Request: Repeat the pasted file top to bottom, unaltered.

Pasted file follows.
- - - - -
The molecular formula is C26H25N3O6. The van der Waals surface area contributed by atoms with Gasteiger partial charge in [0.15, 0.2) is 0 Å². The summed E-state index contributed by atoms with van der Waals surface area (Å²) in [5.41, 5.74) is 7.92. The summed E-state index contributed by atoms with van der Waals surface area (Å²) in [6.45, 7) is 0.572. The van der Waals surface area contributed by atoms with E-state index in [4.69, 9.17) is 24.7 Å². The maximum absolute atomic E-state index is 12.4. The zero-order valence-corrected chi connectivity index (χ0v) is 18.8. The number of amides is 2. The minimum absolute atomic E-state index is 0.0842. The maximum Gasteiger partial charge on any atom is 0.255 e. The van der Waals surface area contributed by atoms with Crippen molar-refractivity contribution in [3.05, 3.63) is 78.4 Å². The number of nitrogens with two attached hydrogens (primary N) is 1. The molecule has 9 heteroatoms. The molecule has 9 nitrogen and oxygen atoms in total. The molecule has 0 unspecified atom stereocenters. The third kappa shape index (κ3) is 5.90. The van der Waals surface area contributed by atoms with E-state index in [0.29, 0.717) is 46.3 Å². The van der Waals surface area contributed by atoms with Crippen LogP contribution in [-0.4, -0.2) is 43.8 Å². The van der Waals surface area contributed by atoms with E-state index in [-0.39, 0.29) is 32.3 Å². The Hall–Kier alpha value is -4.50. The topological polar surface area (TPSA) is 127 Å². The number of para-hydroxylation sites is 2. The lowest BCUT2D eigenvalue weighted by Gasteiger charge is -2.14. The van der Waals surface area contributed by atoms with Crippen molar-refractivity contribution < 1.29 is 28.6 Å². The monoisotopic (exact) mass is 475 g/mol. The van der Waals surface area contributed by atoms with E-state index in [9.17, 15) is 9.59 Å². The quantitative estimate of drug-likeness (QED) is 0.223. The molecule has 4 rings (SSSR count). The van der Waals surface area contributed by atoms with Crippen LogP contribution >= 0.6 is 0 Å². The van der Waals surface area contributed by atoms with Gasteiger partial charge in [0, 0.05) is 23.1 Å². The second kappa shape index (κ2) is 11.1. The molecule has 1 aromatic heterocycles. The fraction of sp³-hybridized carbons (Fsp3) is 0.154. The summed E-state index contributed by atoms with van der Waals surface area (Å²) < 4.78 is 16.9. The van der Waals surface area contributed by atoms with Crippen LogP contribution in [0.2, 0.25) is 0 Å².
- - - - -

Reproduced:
The molecular formula is C26H25N3O6. The van der Waals surface area contributed by atoms with Gasteiger partial charge in [0.15, 0.2) is 0 Å². The summed E-state index contributed by atoms with van der Waals surface area (Å²) in [5.41, 5.74) is 7.92. The summed E-state index contributed by atoms with van der Waals surface area (Å²) in [6.45, 7) is 0.572. The van der Waals surface area contributed by atoms with E-state index in [4.69, 9.17) is 24.7 Å². The maximum absolute atomic E-state index is 12.4. The zero-order valence-corrected chi connectivity index (χ0v) is 18.8. The number of amides is 2. The minimum absolute atomic E-state index is 0.0842. The maximum Gasteiger partial charge on any atom is 0.255 e. The van der Waals surface area contributed by atoms with Crippen molar-refractivity contribution in [3.05, 3.63) is 78.4 Å². The number of nitrogens with two attached hydrogens (primary N) is 1. The molecule has 9 heteroatoms. The molecule has 9 nitrogen and oxygen atoms in total. The molecule has 0 unspecified atom stereocenters. The third kappa shape index (κ3) is 5.90. The van der Waals surface area contributed by atoms with E-state index in [0.29, 0.717) is 46.3 Å². The van der Waals surface area contributed by atoms with Crippen LogP contribution in [-0.4, -0.2) is 43.8 Å². The van der Waals surface area contributed by atoms with E-state index in [-0.39, 0.29) is 32.3 Å². The Hall–Kier alpha value is -4.50. The topological polar surface area (TPSA) is 127 Å². The number of para-hydroxylation sites is 2. The lowest BCUT2D eigenvalue weighted by Gasteiger charge is -2.14. The van der Waals surface area contributed by atoms with Crippen molar-refractivity contribution < 1.29 is 28.6 Å². The monoisotopic (exact) mass is 475 g/mol. The van der Waals surface area contributed by atoms with E-state index in [9.17, 15) is 9.59 Å². The quantitative estimate of drug-likeness (QED) is 0.223. The molecule has 4 rings (SSSR count). The van der Waals surface area contributed by atoms with Crippen LogP contribution >= 0.6 is 0 Å². The van der Waals surface area contributed by atoms with Gasteiger partial charge in [0, 0.05) is 23.1 Å². The second kappa shape index (κ2) is 11.1. The molecule has 1 aromatic heterocycles. The fraction of sp³-hybridized carbons (Fsp3) is 0.154. The summed E-state index contributed by atoms with van der Waals surface area (Å²) < 4.78 is 16.9. The van der Waals surface area contributed by atoms with Crippen LogP contribution in [0.2, 0.25) is 0 Å².